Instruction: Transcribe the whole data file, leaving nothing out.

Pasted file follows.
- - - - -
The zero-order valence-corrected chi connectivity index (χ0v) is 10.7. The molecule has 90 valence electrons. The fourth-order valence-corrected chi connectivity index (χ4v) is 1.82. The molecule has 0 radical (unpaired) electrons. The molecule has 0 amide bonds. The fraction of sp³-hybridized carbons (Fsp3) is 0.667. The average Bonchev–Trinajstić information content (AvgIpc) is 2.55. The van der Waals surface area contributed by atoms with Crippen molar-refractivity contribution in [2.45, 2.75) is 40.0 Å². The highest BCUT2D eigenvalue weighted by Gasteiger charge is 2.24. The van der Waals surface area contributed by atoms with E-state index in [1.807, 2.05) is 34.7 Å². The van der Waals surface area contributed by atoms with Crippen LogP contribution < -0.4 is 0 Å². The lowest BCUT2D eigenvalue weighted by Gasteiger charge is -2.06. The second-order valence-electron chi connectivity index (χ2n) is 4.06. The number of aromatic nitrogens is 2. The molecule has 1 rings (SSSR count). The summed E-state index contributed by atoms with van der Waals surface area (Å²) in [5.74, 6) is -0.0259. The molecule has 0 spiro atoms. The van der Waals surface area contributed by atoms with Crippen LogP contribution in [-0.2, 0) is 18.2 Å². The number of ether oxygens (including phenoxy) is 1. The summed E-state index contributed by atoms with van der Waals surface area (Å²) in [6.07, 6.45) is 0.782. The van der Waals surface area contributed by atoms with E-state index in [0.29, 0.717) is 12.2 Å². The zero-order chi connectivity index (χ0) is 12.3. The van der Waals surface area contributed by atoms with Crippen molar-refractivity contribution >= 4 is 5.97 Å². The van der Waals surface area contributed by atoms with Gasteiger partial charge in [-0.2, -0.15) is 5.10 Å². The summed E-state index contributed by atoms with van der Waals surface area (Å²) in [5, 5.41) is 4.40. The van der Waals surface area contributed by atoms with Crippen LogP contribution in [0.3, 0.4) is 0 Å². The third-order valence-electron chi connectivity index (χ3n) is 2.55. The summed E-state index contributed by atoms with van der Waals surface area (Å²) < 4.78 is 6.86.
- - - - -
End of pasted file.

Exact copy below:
The zero-order valence-corrected chi connectivity index (χ0v) is 10.7. The molecule has 90 valence electrons. The fourth-order valence-corrected chi connectivity index (χ4v) is 1.82. The molecule has 0 radical (unpaired) electrons. The molecule has 0 amide bonds. The fraction of sp³-hybridized carbons (Fsp3) is 0.667. The average Bonchev–Trinajstić information content (AvgIpc) is 2.55. The van der Waals surface area contributed by atoms with Crippen molar-refractivity contribution in [2.45, 2.75) is 40.0 Å². The highest BCUT2D eigenvalue weighted by Gasteiger charge is 2.24. The van der Waals surface area contributed by atoms with E-state index in [1.807, 2.05) is 34.7 Å². The van der Waals surface area contributed by atoms with Crippen LogP contribution < -0.4 is 0 Å². The lowest BCUT2D eigenvalue weighted by Gasteiger charge is -2.06. The second-order valence-electron chi connectivity index (χ2n) is 4.06. The number of aromatic nitrogens is 2. The molecule has 1 rings (SSSR count). The summed E-state index contributed by atoms with van der Waals surface area (Å²) in [5.74, 6) is -0.0259. The molecule has 0 spiro atoms. The van der Waals surface area contributed by atoms with Crippen LogP contribution in [-0.2, 0) is 18.2 Å². The number of ether oxygens (including phenoxy) is 1. The summed E-state index contributed by atoms with van der Waals surface area (Å²) in [6.07, 6.45) is 0.782. The van der Waals surface area contributed by atoms with E-state index in [0.29, 0.717) is 12.2 Å². The zero-order chi connectivity index (χ0) is 12.3. The van der Waals surface area contributed by atoms with Crippen molar-refractivity contribution >= 4 is 5.97 Å². The van der Waals surface area contributed by atoms with Gasteiger partial charge in [-0.2, -0.15) is 5.10 Å². The summed E-state index contributed by atoms with van der Waals surface area (Å²) in [5, 5.41) is 4.40. The van der Waals surface area contributed by atoms with Crippen LogP contribution in [0.3, 0.4) is 0 Å². The third-order valence-electron chi connectivity index (χ3n) is 2.55. The summed E-state index contributed by atoms with van der Waals surface area (Å²) < 4.78 is 6.86.